NCAA Basketball tonight and that means... pizza!
Mar. 21, 2013 4:26 pm
Updated: Mar. 22, 2013 9:02 am
I'd rather be watchin' then cookin' tonight so I figured this is a great night for pizza. Cal (wife's alma mater) is playing UNLV and so you can bet we'll be glued to the TV. Kind of an iffy season for Cal. Didn't do well in the beginning, then it seemed
they couldn't lose... except for the last two games of the season that they should have won but didn't. So now they back into the tournament as a #12 seed. Well whatever happens, I think the pizza will be good :)
I made the dough this morning. By rights I should have made it yesterday and allowed it to sit overnight in the fridge, but it has a good 2 hours of bulk fermentation along with 5 hours in the fridge so it should be fine.
For my pizza dough I use '00' Tipo flour. I used to use Caputo from Naples until I discovered Giusto's from South San Francisco which is pretty darn good. In any case, I do believe my fellow Italians that '00' flour is the best for pizza rather than AP. Also
the hydration level I use for pizza dough is 65% while I typically use 75% for bread. The lower hydration allows better stretching and forming. In addition, I'll give the dough about 5-6 minutes in a stand mixer to form a strong gluten structure whereas I
mix my bread dough by hand and just give it a turn every 30 minutes.
For the dough:
500g '00' Flour
325g Water (65%)
10g Sea Salt (~ 2 TSP)
3g Active Dry Yeast (~heaping 1/2 TSP)
Mix the flour and water in a stand mixer using the paddle until all dry bits are incorporated. Turn the mixer off and let the flour absorb the water for 20-30 minutes (important!). Sprinkle the active dry yeast on the dough and then turn the mixer on the lowest
setting using the dough hook. Mix for 1-2 minutes and then start dribbling in the salt a little at a time so the salt is mixed in well. When finished, switch to the '2' setting and mix for about 5-6 minutes longer. Coat a plastic dough container or bowl lightly
with oil and transfer the dough. Allow the dough to bulk ferment at room temp, it should double in size at this time. Wet your (dough) hand with water and then give the dough a full turn in the bowl/container by picking up a side, fold it over the middle;
turn 1/4 and repeat, do again 2 more times and you'll have done a full turn. Cover and put the dough away in the fridge for 4 hours or overnight.
There are probably as many ways to make pizza and sauce as there are people to eat pizza. I've been using a simple scallion flavored tomato sauce that I think really enhances flavor, regardless of the toppings.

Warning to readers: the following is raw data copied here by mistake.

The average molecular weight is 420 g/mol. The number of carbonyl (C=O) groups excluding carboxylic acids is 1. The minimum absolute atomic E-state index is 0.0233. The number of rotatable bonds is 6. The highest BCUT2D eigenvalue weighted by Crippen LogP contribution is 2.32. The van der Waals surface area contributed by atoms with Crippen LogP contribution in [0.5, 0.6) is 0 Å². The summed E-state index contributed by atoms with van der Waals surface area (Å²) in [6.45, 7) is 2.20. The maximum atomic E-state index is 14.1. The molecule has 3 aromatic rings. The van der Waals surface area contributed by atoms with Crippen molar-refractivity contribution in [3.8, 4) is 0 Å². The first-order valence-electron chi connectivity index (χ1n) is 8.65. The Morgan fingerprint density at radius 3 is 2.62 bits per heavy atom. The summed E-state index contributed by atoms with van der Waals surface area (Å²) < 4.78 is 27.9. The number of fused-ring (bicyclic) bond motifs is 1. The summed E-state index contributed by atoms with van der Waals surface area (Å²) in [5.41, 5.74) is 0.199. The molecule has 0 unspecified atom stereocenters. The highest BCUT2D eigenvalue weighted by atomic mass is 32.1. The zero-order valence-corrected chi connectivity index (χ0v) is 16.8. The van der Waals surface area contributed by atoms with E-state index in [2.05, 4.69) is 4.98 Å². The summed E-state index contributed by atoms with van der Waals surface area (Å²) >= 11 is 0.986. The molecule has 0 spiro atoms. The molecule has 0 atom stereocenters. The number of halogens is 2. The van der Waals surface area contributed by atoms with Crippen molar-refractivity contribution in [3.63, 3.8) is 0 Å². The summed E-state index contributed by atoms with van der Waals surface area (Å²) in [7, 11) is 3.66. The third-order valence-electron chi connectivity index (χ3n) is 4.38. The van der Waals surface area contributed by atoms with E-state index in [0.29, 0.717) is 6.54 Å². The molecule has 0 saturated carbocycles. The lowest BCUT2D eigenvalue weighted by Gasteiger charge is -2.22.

2 TBSP oil
6 green onions (scallions) chopped well (white and ~1/3 of the green part)
1oz pancetta (about 5 thin slices) chopped well
5-7 sprigs of Italian Parsley (leaves only)
1-2 cloves garlic
1 28oz can of San Marzano Tomatoes (I use Strianese)
Few grinds of pepper, maybe 1/2 TSP of sea salt
Heat the 2 TBSP oil in a small pot, add the pancetta stirring frequently until the fat renders. Lower the heat and add the green onion. In the meantime chop the garlic into thin slices. Put the garlic on top of the parsley leaves and chop together into a small
dice (garlic parsley). Add the garlic parsley to the pot. Stir, cook for 5 minutes and then add the tomatoes. Raise the heat slightly. When you have some good bubbling, stir well, start breaking up the tomatoes with your wooden spoon and lower the heat to
a simmer for at least 20 minutes or longer. It's best if you reduce the sauce somewhat since you want a thick sauce for the pizza topping. Taste for salt and pepper.
Time for pizza:
So about an hour before I'm ready to prep, I take the dough out of the fridge to make the pizza balls and the final rise. The dough formula above will make 3 good sized pizza rounds. Cut the dough into three 275g pieces. For each piece, fold it over on itself
by wrapping the outside around the in (does that make sense?) You want to stretch the outside layer to enclose the rest of the dough ball. My stretching technique for the final shaping is to form an "O" or keyhole with the thumb and forefinger and put the
dough ball on top. Then push the dough ball through the keyhole with my other hand so that I am continually pushing the dough into the middle of the newly forming ball. When through, take the ball, stretch the outside once again and then roll the ball around
a few times on your wooden board to add friction and tension in the outer dough layer. Now put the three dough balls on the board, cover with a towel and let rise for at least an hour. After that, you can shape the dough ball into a flat disk for your pizza.
Now I, am definitely not a pizzaiolo so shaping a dough ball into a round disk does not mean for me, the elegant spinning and tossing the pie into the air and catching with one hand. My somewhat lame technique is to start shaping into a disk and then holding
the pizza vertically while moving it around in a circle with my hands, letting gravity and my finger stretching do most of the work. It works for me and in the end I have a disk about 12-14 inches in diameter.
Sprinkle a little semolina flour on a pizza peel, put the disk on top -- add some sauce, cheese, toppings, one swirl of olive oil and it's ready for the oven. I have a convection oven so I will first get the oven and the stone up to 550 degrees about 30 minutes
before cooking and then switch to convection when the pizza goes in.
UPDATE: Ok, stressful game but the Cal Bears pulled it off. Live to see another game. Also, added the obligatory pizza photo :)
The obligatory Pizza photo